TRT Podcast#56: Introducing a new series: Reacting to Fountas and Pinnell
Fountas and Pinnell are big names in the field of literacy education. But for years they’ve been accused of advocating methods that do not align with reading research. Fountas and Pinnell have finally responded to this criticism in a 10-part blog series called “Just to Clarify.” This episode is the introduction to a 10-part series in which I respond to their blogs, one by one. It’s my first “reaction” series, and I’m excited! I hope you are too.
Listen to the episode here
Full episode transcript
Hello, and welcome to Episode 56 of Triple R Teaching, this is Anna Geiger here from The Measured Mom. In this episode, I'd like to introduce an exciting new series that we're going to start next week. It will be a ten part series in which we examine some comments made by two prominent names in literacy education, Irene Fountas and Gay Su Pinnell.
If you're at all familiar with the guided reading levels A, B, C, D, E, etc., then you're connected in some way to Fountas and Pinnell because they were the creators of that leveling system. Many, many schools in the United States in particular use the Fountas and Pinnell reading program.
For many years, I was a huge fan of Fountas and Pinnell! I bought every book they had. I loved their books because they got me excited about teaching reading and showed me ways to get students excited about reading as well! However, after I learned about the science of reading and structured literacy, I realized that their core belief, which has to do with how students read words, especially beginning readers, was in conflict with what I had learned about how the brain learns to read and how we store words for future instant retrieval. Since that time, I've really realized that much of what I've learned from Fountas and Pinnell I can't trust because it starts with the wrong foundation.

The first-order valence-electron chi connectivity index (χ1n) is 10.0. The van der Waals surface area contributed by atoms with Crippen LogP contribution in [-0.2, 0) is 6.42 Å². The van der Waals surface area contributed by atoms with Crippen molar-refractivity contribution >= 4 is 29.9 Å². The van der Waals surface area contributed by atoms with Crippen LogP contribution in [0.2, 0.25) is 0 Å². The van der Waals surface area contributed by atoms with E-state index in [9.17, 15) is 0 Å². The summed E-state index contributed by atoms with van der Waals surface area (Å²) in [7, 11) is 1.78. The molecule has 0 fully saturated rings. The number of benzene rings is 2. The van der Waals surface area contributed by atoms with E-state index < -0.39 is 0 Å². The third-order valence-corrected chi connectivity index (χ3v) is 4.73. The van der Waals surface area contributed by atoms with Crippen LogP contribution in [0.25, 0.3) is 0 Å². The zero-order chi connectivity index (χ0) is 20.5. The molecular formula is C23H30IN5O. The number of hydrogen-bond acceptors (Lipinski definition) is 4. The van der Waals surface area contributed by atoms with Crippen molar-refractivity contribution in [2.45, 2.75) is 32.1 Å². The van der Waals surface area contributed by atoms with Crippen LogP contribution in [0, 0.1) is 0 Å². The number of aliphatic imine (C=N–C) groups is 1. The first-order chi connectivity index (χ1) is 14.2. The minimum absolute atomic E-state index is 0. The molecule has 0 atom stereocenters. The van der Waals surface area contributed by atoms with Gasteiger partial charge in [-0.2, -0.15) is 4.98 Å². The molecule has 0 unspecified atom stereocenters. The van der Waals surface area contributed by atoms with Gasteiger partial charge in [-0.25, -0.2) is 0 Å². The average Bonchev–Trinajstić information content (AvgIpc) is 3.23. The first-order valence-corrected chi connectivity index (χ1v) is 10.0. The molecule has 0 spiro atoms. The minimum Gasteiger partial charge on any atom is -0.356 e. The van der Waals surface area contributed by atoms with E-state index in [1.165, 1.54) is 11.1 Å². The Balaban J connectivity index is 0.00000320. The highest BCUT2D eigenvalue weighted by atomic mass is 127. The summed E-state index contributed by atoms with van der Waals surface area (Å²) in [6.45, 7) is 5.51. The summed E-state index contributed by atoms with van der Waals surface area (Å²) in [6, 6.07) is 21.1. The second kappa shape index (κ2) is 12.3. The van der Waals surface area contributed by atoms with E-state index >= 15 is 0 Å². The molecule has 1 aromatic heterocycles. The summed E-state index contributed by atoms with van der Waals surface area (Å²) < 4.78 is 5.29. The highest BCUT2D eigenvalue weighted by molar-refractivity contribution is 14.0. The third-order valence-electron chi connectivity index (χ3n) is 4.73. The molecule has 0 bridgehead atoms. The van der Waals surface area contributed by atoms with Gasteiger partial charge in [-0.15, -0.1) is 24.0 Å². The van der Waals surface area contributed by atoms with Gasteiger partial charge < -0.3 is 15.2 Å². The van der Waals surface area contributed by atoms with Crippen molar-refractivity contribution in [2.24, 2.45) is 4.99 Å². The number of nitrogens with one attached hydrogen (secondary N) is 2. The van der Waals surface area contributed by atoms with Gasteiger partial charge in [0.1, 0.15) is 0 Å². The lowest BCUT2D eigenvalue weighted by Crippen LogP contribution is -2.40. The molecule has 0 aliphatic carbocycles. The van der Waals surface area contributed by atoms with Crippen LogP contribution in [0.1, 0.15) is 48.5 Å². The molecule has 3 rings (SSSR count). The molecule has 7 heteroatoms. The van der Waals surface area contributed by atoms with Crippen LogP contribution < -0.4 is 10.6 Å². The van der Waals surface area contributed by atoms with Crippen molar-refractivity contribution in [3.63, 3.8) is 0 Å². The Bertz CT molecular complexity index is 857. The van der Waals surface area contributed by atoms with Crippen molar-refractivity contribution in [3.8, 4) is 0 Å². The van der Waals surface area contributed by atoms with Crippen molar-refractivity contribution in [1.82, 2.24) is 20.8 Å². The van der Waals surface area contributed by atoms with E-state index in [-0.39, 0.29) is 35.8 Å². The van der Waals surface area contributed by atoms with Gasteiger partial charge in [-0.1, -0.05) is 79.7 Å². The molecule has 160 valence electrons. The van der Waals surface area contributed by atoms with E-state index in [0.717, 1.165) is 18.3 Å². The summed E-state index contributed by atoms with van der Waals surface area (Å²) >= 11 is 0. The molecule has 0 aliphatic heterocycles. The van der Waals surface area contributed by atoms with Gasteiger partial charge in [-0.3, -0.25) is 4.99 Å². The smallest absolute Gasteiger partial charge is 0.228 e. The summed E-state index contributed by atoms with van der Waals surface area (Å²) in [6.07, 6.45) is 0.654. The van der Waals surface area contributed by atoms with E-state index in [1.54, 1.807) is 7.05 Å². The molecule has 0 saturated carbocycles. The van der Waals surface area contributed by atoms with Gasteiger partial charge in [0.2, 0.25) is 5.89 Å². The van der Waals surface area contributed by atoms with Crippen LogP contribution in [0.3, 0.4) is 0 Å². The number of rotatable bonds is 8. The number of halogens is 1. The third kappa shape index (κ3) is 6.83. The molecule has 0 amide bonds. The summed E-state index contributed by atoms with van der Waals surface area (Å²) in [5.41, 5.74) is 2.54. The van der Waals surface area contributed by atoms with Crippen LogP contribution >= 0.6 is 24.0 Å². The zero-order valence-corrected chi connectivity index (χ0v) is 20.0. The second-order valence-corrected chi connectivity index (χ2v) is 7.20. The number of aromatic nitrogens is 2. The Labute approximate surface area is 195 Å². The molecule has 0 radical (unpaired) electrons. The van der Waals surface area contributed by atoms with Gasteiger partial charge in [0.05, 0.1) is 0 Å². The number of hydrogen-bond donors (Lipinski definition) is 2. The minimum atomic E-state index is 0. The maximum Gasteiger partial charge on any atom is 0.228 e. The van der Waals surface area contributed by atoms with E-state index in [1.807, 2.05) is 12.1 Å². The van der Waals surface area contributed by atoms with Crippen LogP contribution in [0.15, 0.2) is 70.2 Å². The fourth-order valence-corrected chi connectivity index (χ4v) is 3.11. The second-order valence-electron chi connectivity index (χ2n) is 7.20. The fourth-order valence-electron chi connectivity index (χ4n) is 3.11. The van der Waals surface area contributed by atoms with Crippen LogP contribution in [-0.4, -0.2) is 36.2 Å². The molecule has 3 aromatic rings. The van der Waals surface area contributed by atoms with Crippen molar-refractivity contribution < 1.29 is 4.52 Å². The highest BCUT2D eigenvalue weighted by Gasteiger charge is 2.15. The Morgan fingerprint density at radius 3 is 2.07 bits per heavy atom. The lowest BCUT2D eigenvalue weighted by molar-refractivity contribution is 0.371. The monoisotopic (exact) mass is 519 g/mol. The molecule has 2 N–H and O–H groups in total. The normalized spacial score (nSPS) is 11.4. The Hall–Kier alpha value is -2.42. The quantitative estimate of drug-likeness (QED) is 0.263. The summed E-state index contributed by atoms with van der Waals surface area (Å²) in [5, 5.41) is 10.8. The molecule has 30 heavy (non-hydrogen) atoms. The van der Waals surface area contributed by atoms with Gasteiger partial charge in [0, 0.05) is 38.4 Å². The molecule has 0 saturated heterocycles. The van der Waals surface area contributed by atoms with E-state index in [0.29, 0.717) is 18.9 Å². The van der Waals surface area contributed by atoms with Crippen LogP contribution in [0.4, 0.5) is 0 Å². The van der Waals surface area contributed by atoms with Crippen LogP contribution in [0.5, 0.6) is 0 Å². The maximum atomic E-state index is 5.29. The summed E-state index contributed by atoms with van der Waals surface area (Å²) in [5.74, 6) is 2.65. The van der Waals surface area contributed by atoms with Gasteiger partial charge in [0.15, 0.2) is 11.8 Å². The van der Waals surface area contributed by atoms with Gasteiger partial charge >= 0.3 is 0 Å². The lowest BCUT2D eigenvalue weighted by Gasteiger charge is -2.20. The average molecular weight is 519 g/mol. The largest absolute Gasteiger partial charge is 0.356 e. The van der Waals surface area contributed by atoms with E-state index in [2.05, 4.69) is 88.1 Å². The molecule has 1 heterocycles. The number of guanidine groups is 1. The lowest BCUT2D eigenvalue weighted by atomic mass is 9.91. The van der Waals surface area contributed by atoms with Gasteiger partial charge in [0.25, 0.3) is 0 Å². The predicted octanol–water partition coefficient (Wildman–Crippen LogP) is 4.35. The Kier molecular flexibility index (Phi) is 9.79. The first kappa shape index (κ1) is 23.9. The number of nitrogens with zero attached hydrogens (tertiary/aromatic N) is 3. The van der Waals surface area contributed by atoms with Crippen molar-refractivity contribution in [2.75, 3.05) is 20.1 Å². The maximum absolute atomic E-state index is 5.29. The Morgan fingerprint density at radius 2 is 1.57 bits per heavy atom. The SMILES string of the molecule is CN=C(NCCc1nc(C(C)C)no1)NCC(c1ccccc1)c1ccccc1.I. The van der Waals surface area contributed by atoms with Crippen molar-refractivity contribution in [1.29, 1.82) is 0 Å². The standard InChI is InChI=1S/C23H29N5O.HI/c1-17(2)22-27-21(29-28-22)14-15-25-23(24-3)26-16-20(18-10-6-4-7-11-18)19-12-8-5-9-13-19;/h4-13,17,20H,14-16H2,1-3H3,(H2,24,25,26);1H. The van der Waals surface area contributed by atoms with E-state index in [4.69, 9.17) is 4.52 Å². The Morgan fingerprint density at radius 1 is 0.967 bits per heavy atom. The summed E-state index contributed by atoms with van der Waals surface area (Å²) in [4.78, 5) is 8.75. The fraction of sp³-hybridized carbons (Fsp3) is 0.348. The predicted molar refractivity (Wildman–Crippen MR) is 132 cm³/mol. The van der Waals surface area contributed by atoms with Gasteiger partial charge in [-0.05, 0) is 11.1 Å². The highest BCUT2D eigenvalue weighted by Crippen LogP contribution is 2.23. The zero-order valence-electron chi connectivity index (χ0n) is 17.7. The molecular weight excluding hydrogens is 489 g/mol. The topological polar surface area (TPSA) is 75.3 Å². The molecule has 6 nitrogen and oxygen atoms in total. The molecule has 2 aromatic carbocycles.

Now, really quickly, we can talk about who Fountas and Pinnell are. Irene Fountas is a professor at Lesley University in Massachusetts and Gay Su Pinnell is Professor Emerita at Ohio State. The main concern that people have raised to Fountas and Pinnell is their embracing of three-cueing, which is this idea that students use different cues to help them solve words as they read, particularly beginning readers. And so these students are learning to read using leveled books with words they can't necessarily sound out, but they can use the context or maybe a letter of the word to figure out what they must be. This is a core piece of balanced literacy, which is what I was in for a good twenty years.
I don't think everything about balanced literacy is bad, but three-cueing is definitely a rotten apple. The problem is that even though people have brought all these things to Fountas and Pinnell, they've kind of just dug in their heels. They haven't really engaged in much conversation and they certainly have not denounced three-cueing.
They've recently put out a series of blog posts with audio called "Just to Clarify." In that series, they answer ten questions that have been posed to them in the midst of, as some people would call it, the current "Reading Wars," we could also call it the discussion about the science of reading.
So here are the questions that they answer in their series:The first question is two-part: Why have you chosen not to participate in the latest debate about how to teach reading? What advice do you have for teachers who feel caught in the crossfire while this debate intensifies?